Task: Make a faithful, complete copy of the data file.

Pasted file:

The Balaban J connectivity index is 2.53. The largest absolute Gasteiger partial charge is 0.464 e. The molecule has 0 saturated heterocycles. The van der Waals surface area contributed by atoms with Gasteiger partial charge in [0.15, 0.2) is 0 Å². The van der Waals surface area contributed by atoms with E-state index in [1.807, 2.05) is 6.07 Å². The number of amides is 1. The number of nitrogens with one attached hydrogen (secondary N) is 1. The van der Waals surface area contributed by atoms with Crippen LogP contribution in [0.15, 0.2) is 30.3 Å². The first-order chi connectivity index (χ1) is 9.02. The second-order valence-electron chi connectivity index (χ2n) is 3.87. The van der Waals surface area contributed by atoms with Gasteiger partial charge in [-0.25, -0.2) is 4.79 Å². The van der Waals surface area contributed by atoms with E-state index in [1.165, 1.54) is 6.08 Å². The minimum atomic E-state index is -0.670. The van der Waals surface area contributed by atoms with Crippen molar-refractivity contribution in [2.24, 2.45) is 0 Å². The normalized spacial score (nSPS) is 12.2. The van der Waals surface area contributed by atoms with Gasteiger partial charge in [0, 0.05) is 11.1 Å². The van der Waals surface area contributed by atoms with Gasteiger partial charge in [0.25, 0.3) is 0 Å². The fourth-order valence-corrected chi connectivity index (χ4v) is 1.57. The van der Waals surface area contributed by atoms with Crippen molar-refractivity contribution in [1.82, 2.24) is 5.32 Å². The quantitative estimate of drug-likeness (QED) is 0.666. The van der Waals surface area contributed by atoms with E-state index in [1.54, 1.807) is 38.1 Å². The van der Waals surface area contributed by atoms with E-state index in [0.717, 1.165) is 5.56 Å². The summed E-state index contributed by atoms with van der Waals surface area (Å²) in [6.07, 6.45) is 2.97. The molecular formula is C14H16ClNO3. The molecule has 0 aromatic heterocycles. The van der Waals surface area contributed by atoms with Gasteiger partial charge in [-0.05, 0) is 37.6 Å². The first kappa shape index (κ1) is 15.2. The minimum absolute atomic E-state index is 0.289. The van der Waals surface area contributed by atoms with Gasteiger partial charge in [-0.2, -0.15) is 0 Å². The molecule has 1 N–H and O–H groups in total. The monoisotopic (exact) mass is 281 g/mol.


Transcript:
The Balaban J connectivity index is 2.53. The largest absolute Gasteiger partial charge is 0.464 e. The molecule has 0 saturated heterocycles. The van der Waals surface area contributed by atoms with Gasteiger partial charge in [0.15, 0.2) is 0 Å². The van der Waals surface area contributed by atoms with E-state index in [1.807, 2.05) is 6.07 Å². The number of amides is 1. The number of nitrogens with one attached hydrogen (secondary N) is 1. The van der Waals surface area contributed by atoms with Crippen LogP contribution in [0.15, 0.2) is 30.3 Å². The first-order chi connectivity index (χ1) is 9.02. The second-order valence-electron chi connectivity index (χ2n) is 3.87. The van der Waals surface area contributed by atoms with Gasteiger partial charge in [-0.25, -0.2) is 4.79 Å². The van der Waals surface area contributed by atoms with E-state index in [1.165, 1.54) is 6.08 Å². The minimum atomic E-state index is -0.670. The van der Waals surface area contributed by atoms with Crippen molar-refractivity contribution in [2.24, 2.45) is 0 Å². The normalized spacial score (nSPS) is 12.2. The van der Waals surface area contributed by atoms with Gasteiger partial charge in [0, 0.05) is 11.1 Å². The van der Waals surface area contributed by atoms with Gasteiger partial charge in [0.25, 0.3) is 0 Å². The fourth-order valence-corrected chi connectivity index (χ4v) is 1.57. The van der Waals surface area contributed by atoms with Crippen molar-refractivity contribution in [1.82, 2.24) is 5.32 Å². The quantitative estimate of drug-likeness (QED) is 0.666. The van der Waals surface area contributed by atoms with E-state index in [1.54, 1.807) is 38.1 Å². The van der Waals surface area contributed by atoms with E-state index in [0.717, 1.165) is 5.56 Å². The summed E-state index contributed by atoms with van der Waals surface area (Å²) in [6.07, 6.45) is 2.97. The molecular formula is C14H16ClNO3. The molecule has 0 aromatic heterocycles. The van der Waals surface area contributed by atoms with Gasteiger partial charge in [-0.05, 0) is 37.6 Å². The first kappa shape index (κ1) is 15.2. The minimum absolute atomic E-state index is 0.289. The van der Waals surface area contributed by atoms with Gasteiger partial charge in [-0.2, -0.15) is 0 Å². The molecule has 1 N–H and O–H groups in total. The monoisotopic (exact) mass is 281 g/mol.